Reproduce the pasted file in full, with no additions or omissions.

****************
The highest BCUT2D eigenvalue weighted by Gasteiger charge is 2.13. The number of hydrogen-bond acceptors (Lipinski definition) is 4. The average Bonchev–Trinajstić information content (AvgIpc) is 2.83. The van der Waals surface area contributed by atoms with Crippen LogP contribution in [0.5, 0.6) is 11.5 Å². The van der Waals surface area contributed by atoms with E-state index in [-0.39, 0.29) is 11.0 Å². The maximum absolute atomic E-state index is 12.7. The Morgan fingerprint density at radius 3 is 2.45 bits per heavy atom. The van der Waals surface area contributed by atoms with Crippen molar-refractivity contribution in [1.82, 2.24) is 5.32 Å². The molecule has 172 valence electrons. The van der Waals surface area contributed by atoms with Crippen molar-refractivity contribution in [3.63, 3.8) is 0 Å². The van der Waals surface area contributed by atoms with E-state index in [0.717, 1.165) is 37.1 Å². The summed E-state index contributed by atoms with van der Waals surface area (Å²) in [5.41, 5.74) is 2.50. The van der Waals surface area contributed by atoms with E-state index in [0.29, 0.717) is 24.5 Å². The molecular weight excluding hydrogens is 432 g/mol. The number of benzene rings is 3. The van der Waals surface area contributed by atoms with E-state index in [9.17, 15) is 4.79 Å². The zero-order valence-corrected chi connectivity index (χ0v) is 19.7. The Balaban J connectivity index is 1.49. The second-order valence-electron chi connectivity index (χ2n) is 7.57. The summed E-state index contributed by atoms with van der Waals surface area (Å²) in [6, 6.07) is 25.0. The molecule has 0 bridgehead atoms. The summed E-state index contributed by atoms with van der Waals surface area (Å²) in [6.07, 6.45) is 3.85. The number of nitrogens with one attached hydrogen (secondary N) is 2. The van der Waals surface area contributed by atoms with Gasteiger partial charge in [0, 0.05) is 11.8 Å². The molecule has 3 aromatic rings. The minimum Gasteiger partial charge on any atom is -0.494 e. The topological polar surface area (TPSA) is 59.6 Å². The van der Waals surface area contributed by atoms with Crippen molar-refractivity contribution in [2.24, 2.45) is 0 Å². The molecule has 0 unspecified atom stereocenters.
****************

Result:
The highest BCUT2D eigenvalue weighted by Gasteiger charge is 2.13. The number of hydrogen-bond acceptors (Lipinski definition) is 4. The average Bonchev–Trinajstić information content (AvgIpc) is 2.83. The van der Waals surface area contributed by atoms with Crippen LogP contribution in [0.5, 0.6) is 11.5 Å². The van der Waals surface area contributed by atoms with E-state index in [-0.39, 0.29) is 11.0 Å². The maximum absolute atomic E-state index is 12.7. The Morgan fingerprint density at radius 3 is 2.45 bits per heavy atom. The van der Waals surface area contributed by atoms with Crippen molar-refractivity contribution in [1.82, 2.24) is 5.32 Å². The molecule has 172 valence electrons. The van der Waals surface area contributed by atoms with Crippen molar-refractivity contribution in [3.63, 3.8) is 0 Å². The van der Waals surface area contributed by atoms with E-state index in [0.717, 1.165) is 37.1 Å². The summed E-state index contributed by atoms with van der Waals surface area (Å²) in [5.41, 5.74) is 2.50. The van der Waals surface area contributed by atoms with E-state index in [0.29, 0.717) is 24.5 Å². The molecular weight excluding hydrogens is 432 g/mol. The number of benzene rings is 3. The van der Waals surface area contributed by atoms with E-state index in [9.17, 15) is 4.79 Å². The zero-order valence-corrected chi connectivity index (χ0v) is 19.7. The Balaban J connectivity index is 1.49. The second-order valence-electron chi connectivity index (χ2n) is 7.57. The summed E-state index contributed by atoms with van der Waals surface area (Å²) in [6, 6.07) is 25.0. The molecule has 0 bridgehead atoms. The summed E-state index contributed by atoms with van der Waals surface area (Å²) in [6.07, 6.45) is 3.85. The number of nitrogens with one attached hydrogen (secondary N) is 2. The van der Waals surface area contributed by atoms with Gasteiger partial charge in [0, 0.05) is 11.8 Å². The molecule has 3 aromatic rings. The minimum Gasteiger partial charge on any atom is -0.494 e. The topological polar surface area (TPSA) is 59.6 Å². The van der Waals surface area contributed by atoms with Crippen molar-refractivity contribution in [2.24, 2.45) is 0 Å². The molecule has 0 unspecified atom stereocenters.